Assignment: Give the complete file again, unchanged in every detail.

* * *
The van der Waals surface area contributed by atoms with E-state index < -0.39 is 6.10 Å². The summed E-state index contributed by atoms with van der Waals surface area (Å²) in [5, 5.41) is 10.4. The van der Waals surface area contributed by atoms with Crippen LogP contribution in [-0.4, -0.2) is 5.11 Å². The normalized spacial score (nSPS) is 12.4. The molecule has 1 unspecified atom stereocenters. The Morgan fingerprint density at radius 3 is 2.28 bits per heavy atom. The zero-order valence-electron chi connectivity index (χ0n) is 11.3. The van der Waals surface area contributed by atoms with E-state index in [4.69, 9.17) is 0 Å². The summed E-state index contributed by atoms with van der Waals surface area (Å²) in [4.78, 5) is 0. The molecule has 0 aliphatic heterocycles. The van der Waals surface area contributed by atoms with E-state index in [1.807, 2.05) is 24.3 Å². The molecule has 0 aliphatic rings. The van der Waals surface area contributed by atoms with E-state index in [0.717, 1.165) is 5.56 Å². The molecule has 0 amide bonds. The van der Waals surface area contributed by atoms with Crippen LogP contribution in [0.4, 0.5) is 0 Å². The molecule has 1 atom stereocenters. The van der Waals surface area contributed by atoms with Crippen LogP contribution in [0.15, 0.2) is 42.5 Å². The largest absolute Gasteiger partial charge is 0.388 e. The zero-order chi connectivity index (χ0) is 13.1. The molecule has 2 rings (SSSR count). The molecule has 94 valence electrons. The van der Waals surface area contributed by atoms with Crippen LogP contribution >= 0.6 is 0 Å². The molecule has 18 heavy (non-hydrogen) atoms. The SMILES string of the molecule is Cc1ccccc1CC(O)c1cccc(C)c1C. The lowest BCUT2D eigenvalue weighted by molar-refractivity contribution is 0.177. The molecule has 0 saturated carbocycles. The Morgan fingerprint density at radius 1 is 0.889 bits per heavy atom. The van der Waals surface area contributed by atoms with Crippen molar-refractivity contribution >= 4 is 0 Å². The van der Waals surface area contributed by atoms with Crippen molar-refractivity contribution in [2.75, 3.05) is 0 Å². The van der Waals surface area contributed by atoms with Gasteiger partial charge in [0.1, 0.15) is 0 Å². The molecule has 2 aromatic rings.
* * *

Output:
The van der Waals surface area contributed by atoms with E-state index < -0.39 is 6.10 Å². The summed E-state index contributed by atoms with van der Waals surface area (Å²) in [5, 5.41) is 10.4. The van der Waals surface area contributed by atoms with Crippen LogP contribution in [-0.4, -0.2) is 5.11 Å². The normalized spacial score (nSPS) is 12.4. The molecule has 1 unspecified atom stereocenters. The Morgan fingerprint density at radius 3 is 2.28 bits per heavy atom. The zero-order valence-electron chi connectivity index (χ0n) is 11.3. The van der Waals surface area contributed by atoms with E-state index in [4.69, 9.17) is 0 Å². The summed E-state index contributed by atoms with van der Waals surface area (Å²) in [4.78, 5) is 0. The molecule has 0 aliphatic heterocycles. The van der Waals surface area contributed by atoms with E-state index in [1.807, 2.05) is 24.3 Å². The molecule has 0 aliphatic rings. The van der Waals surface area contributed by atoms with E-state index in [0.717, 1.165) is 5.56 Å². The molecule has 0 amide bonds. The van der Waals surface area contributed by atoms with Crippen LogP contribution in [0.4, 0.5) is 0 Å². The molecule has 1 atom stereocenters. The van der Waals surface area contributed by atoms with Crippen LogP contribution in [0.15, 0.2) is 42.5 Å². The largest absolute Gasteiger partial charge is 0.388 e. The zero-order chi connectivity index (χ0) is 13.1. The molecule has 2 rings (SSSR count). The molecule has 94 valence electrons. The van der Waals surface area contributed by atoms with Crippen LogP contribution >= 0.6 is 0 Å². The molecule has 18 heavy (non-hydrogen) atoms. The SMILES string of the molecule is Cc1ccccc1CC(O)c1cccc(C)c1C. The lowest BCUT2D eigenvalue weighted by molar-refractivity contribution is 0.177. The molecule has 0 saturated carbocycles. The Morgan fingerprint density at radius 1 is 0.889 bits per heavy atom. The van der Waals surface area contributed by atoms with Crippen molar-refractivity contribution >= 4 is 0 Å². The van der Waals surface area contributed by atoms with Crippen molar-refractivity contribution in [2.75, 3.05) is 0 Å². The van der Waals surface area contributed by atoms with Gasteiger partial charge in [0.1, 0.15) is 0 Å². The molecule has 2 aromatic rings.